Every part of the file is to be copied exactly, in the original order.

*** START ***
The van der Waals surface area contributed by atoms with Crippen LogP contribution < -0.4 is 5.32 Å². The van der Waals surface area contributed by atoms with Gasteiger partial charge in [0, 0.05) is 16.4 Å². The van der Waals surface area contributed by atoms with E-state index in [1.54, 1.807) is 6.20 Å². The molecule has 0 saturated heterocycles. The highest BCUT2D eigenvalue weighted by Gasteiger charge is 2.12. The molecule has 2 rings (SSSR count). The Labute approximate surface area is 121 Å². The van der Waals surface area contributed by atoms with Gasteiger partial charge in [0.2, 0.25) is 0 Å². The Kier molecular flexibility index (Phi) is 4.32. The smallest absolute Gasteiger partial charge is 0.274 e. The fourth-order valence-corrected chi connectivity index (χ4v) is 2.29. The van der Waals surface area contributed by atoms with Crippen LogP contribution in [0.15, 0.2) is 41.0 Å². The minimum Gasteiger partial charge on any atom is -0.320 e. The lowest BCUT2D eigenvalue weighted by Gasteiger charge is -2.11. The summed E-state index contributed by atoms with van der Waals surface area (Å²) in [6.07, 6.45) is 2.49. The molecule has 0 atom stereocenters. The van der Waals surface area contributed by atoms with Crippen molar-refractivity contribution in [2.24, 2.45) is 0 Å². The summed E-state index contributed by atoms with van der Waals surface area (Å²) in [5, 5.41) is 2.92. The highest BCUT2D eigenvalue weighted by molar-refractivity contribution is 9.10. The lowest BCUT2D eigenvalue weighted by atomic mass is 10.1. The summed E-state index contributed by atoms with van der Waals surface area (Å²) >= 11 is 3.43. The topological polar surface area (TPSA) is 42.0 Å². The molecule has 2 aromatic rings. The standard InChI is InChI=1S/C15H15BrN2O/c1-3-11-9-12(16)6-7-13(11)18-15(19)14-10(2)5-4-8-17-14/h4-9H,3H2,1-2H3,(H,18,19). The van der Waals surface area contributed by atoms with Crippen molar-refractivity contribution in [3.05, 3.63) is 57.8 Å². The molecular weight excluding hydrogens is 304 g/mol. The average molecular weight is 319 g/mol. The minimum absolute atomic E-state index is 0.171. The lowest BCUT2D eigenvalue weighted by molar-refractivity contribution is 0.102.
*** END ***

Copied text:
The van der Waals surface area contributed by atoms with Crippen LogP contribution < -0.4 is 5.32 Å². The van der Waals surface area contributed by atoms with Gasteiger partial charge in [0, 0.05) is 16.4 Å². The van der Waals surface area contributed by atoms with E-state index in [1.54, 1.807) is 6.20 Å². The molecule has 0 saturated heterocycles. The highest BCUT2D eigenvalue weighted by Gasteiger charge is 2.12. The molecule has 2 rings (SSSR count). The Labute approximate surface area is 121 Å². The van der Waals surface area contributed by atoms with Gasteiger partial charge in [0.2, 0.25) is 0 Å². The Kier molecular flexibility index (Phi) is 4.32. The smallest absolute Gasteiger partial charge is 0.274 e. The fourth-order valence-corrected chi connectivity index (χ4v) is 2.29. The van der Waals surface area contributed by atoms with Crippen LogP contribution in [0.15, 0.2) is 41.0 Å². The minimum Gasteiger partial charge on any atom is -0.320 e. The lowest BCUT2D eigenvalue weighted by Gasteiger charge is -2.11. The summed E-state index contributed by atoms with van der Waals surface area (Å²) in [6.07, 6.45) is 2.49. The molecule has 0 atom stereocenters. The van der Waals surface area contributed by atoms with Crippen molar-refractivity contribution in [2.24, 2.45) is 0 Å². The summed E-state index contributed by atoms with van der Waals surface area (Å²) in [5, 5.41) is 2.92. The highest BCUT2D eigenvalue weighted by molar-refractivity contribution is 9.10. The lowest BCUT2D eigenvalue weighted by atomic mass is 10.1. The summed E-state index contributed by atoms with van der Waals surface area (Å²) >= 11 is 3.43. The topological polar surface area (TPSA) is 42.0 Å². The molecule has 2 aromatic rings. The standard InChI is InChI=1S/C15H15BrN2O/c1-3-11-9-12(16)6-7-13(11)18-15(19)14-10(2)5-4-8-17-14/h4-9H,3H2,1-2H3,(H,18,19). The van der Waals surface area contributed by atoms with Crippen molar-refractivity contribution in [3.05, 3.63) is 57.8 Å². The molecular weight excluding hydrogens is 304 g/mol. The average molecular weight is 319 g/mol. The minimum absolute atomic E-state index is 0.171. The lowest BCUT2D eigenvalue weighted by molar-refractivity contribution is 0.102.